The Dream Woman is subtitled A Mystery in Four Narratives. There’s not much mystery though. It’s more of a tale of what happens when you pick up strangers. The dream woman is a bad girl through and through. She’s rather one note. There’s no explanation for her behaviour, she just is what she is.
The other important woman in this story, Mrs Fairbanks, is much more interesting character and we barely hear from her. It’s because of her that we hear Francis’s story and her pity that drives the plot to the end. However, it’s Percy who tells their part of the story and he has the irritating habit of winking at the reader with a, “Women! Am I right married guys?” Shut up, Percy.
The Dream Woman is a warning to dudes. Bad girls, stay away from them or they’ll make your life hell!
The Dream Woman appears in the Lock and Key Collection mentioned by Tasha in her review of The Lost Duchess.
Download The Dream Woman by Wilkie Collins at Project Gutenberg| Librivox
Original Publication Date: 1814 Genre: Austen romance Topics: marriage, integrity, morality, appearances, religion, friendship, family, loyalty Review by Bridget/Anachronist @ portable pieces of thoughts
Brace yourself, it is my first review here and it will be long, with a detailed synopsis, full of spoilers but hey, the book is a classic, right? Let me indulge myself a bit.
Once upon a time there were three sisters. One of them, being the prettiest, married very well, the second one, a bit wild, married very badly but for love and the third one married just because it was the right thing to do. The first sister, Lady Bertram, a rich wife of a baronet, was spending her days idly by the side of her husband, Sir Thomas, enjoying luxuries of Mansfield Park, their country estate. She had four children: two sons, Tom and Edmund, and two daughters, Maria and Julia. She also decided to help her other two sisters, less fortunate when it came to the choice of husbands.
That’s how Fanny Price, our heroine, aged just 10, arrived to Mansfield Park – she was Aunt Bertram’s charity case. As one of many children of the second sister, Frances, and Lieut. Price, a retired naval officer, Fanny was sent away to live with her fine relatives. Her mother was very grateful as it was considered a great opportunity and social advancement. Of course nobody asked the opinion of the shy, awkward child. Fanny was never exactly mistreated by the Bertrams but she never felt at home with them either. Still Edmund, the younger son, being the most good-natured of all, managed to show his young cousin real kindness from time to time. Fanny’s other maternal aunt, Mrs. Norris, the local parson’s wife, showered attention and affection on her Bertram nieces, particularly Maria, but was frequently unpleasant and mean-spirited toward Fanny, making the girl feeing inadequate.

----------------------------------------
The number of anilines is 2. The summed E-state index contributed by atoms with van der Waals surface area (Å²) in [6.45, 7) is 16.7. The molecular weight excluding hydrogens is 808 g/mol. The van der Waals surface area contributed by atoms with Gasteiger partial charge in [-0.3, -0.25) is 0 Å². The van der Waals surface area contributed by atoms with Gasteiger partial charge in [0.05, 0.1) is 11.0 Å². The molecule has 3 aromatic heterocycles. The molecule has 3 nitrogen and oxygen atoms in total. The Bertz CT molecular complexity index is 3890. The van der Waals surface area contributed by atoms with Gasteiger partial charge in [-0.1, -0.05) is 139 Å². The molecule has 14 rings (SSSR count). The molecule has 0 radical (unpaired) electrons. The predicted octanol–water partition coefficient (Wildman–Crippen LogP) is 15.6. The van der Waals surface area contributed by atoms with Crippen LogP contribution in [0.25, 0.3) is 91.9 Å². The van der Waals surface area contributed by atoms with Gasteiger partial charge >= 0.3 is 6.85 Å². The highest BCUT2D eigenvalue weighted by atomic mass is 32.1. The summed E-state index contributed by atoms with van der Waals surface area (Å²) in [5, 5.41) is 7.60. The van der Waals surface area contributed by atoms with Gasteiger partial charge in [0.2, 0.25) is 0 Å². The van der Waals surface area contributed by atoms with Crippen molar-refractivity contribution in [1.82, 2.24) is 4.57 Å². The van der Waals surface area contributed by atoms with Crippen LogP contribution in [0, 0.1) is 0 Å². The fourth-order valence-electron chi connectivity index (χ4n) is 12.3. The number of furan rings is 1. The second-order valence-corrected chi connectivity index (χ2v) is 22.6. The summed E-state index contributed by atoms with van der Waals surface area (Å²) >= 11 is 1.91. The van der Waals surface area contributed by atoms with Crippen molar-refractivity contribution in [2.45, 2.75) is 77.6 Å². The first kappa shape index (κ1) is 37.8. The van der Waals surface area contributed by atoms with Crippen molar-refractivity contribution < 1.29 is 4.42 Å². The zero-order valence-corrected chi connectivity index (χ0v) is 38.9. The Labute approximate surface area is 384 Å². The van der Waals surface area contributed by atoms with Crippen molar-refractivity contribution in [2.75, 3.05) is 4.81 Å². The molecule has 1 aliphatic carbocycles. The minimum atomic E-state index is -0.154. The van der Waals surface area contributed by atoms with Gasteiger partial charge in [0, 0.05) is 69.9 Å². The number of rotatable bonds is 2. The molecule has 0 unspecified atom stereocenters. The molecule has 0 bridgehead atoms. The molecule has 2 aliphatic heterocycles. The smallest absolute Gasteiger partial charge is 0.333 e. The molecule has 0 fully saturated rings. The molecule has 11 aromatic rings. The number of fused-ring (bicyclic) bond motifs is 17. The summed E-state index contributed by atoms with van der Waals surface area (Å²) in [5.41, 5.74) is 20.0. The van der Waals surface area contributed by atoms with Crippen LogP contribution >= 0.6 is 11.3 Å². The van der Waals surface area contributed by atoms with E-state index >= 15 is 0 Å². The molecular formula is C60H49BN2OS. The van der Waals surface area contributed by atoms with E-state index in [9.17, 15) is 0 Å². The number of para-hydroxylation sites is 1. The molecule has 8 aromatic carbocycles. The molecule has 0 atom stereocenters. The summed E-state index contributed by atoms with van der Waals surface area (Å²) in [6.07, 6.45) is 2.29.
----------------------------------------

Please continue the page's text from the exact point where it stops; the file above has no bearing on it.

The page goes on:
The narration starts when Fanny is 16. Sir Thomas must leave for a year to deal with problems on his plantation in Antiqua. He takes his eldest son, Tom, along in hopes to isolate him from bad company he had been keeping. Meanwhile Mrs. Norris finds a husband for Maria Bertram – a completely stupid but very rich Mr. Rushworth. Maria accepts his proposal subject to Sir Thomas’s approval on his return, making a very serious mistake.
About this time, the fashionable, wealthy, and worldly Henry Crawford and his sister, Mary , arrive at the parsonage to stay with Mrs. Grant, their half-sister. The arrival of the lively, attractive Crawford siblings disrupts the staid world of Mansfield and sparks a series of romantic entanglements.In order to entertain them the Bertram sisters are staging a play - very inappropriate but funny.
When Sir Thomas unexpectedly arrives home in the middle of a rehearsal, the theatricals are abruptly terminated. Henry, whom Maria had expected to propose, leaves, and she feels crushed, realizing that he didn’t love her. Although she neither likes nor respects Mr. Rushworth, she goes ahead and marries him out of spite. Her marriage will trigger a family crisis of quite epic proportions but fear not - our Fanny will try to preserve her integrity.
What I liked:
If you wonder why my synopsis is so long and detailed here are two main reasons. First – I admit that Mansfield Park is my favourite Jane Austen book and I can talk about it forever. Second – I wanted to show how dissimilar that novel is when compared to those awful movie adaptations. Really, truly, completely different.
First of all the main heroine, Fanny, is perhaps the most complex female character created by Austen, maybe because she is portrayed not as a young adult but we can follow most of her childhood as well. Plenty of readers don’t like Fanny for being a bit priggish. Jane Austen’s own mother thought Fanny “insipid”. I don’t agree with such an assessment. Although, as any young girl, she is sometimes given to wishful thinking and she is often too timid to speak up her mind, Fanny can be surprisingly perceptive and intelligent; it is quite stunning as she lacked any moral guidance or support among her real or adoptive family. Still she is the only one who can assess the Crawfords in the right way, she notices how badly Maria treats her fiancé before almost anybody else and she can criticize the household of her own mother in a very clear-headed way. By rejecting Henry she shows a lot of courage; she also grows in self-esteem during the latter part of the story, weathering a major crisis caused by Maria’s divorce and Tom’s illness.